As the men chased Kelley out of town, the suspect used his cellphone "to notify his father that he had been shot and that he didn't think he was going to make it," Martin said. "Subsequently, he shot himself." His car drove off the road and crashed. It was unclear whether Kelley shot himself before the crash. Martin said Kelley's cause of death would be formally determined by a medical examiner.

The mass shooting — the deadliest in the modern history of Texas — has launched national scrutiny over how Kelley was able to buy four guns over the last four years in Colorado and Texas after being convicted of domestic violence in a military court.

Earlier Monday, Texas Gov. Greg Abbott, in an interview with ABC's "Good Morning America," referred to Kelley, who served in the Air Force from 2010 to 2014, as "a very deranged individual" who exhibited signs of mental illness long before he was discharged from the military for "bad conduct" after he was court-martialed for assaulting his wife and their child. He was sentenced to 12 months' confinement.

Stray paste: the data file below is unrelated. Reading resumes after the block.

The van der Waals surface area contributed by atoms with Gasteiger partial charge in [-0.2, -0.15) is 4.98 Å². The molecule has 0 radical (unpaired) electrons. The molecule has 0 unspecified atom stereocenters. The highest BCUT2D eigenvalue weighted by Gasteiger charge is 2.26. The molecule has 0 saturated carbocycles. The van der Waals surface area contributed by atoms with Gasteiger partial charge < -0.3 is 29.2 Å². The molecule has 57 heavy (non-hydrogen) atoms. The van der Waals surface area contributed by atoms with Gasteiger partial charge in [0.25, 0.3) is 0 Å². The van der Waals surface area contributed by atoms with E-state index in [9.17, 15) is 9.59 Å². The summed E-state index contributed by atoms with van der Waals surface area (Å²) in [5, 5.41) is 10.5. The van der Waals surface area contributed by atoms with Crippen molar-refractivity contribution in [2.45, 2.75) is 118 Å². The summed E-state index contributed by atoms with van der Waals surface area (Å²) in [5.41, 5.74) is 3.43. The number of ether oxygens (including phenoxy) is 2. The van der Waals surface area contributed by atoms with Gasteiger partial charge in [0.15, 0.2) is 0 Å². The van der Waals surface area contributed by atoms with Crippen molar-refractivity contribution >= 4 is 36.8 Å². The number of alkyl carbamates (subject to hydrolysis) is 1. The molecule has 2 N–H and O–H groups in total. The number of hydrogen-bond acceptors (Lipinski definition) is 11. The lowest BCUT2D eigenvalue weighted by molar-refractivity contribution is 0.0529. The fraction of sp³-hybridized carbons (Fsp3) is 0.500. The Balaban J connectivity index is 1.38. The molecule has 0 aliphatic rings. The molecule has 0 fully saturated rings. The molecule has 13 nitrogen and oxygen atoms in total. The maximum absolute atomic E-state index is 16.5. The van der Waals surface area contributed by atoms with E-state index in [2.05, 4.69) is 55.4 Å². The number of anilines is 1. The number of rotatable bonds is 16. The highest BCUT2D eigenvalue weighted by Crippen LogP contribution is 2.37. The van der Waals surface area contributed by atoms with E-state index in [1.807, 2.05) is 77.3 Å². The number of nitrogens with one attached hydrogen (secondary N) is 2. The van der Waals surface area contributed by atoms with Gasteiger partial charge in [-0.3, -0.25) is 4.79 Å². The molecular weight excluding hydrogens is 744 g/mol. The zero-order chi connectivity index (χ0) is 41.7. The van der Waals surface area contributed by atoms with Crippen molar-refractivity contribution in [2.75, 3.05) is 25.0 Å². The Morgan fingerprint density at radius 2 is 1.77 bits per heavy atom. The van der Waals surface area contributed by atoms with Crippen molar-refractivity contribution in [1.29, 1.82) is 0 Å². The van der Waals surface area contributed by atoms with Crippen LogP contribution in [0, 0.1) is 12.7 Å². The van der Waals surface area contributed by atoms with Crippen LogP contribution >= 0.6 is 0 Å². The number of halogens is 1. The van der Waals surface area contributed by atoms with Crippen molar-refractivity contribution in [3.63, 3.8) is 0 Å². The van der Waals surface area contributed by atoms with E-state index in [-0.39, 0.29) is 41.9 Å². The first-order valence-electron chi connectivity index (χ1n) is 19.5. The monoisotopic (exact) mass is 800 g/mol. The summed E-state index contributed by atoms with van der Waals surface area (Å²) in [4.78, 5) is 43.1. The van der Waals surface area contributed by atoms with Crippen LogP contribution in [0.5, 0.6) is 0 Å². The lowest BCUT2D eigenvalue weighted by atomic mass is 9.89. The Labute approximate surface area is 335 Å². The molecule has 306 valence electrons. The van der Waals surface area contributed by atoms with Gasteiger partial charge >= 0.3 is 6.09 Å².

Though Kelley applied for a legal permit to carry a gun in the state of Texas, he was denied that permit, Abbott said. It was after that he obtained an assault rifle, authorities said.

Investigators found a .22-caliber Ruger and a 9 mm Glock in Kelley's crashed vehicle.

Investigators still don't know if Kelley's military discharge should have barred him from buying guns, said Fred Milanowski, the special agent in charge of the Bureau of Alcohol, Tobacco, Firearms and Explosives' Houston field office.

"In general, if an individual has a dishonorable discharge from the military, they would be prohibited," said Milanowski, adding that the ATF was still awaiting records from the military.

Sutherland Springs is a rural farming community about 35 miles southeast of San Antonio. As the sun rose Monday, throngs of reporters had descended on the church, which was still cordoned off with yellow police tape. A large tent had been set up outside.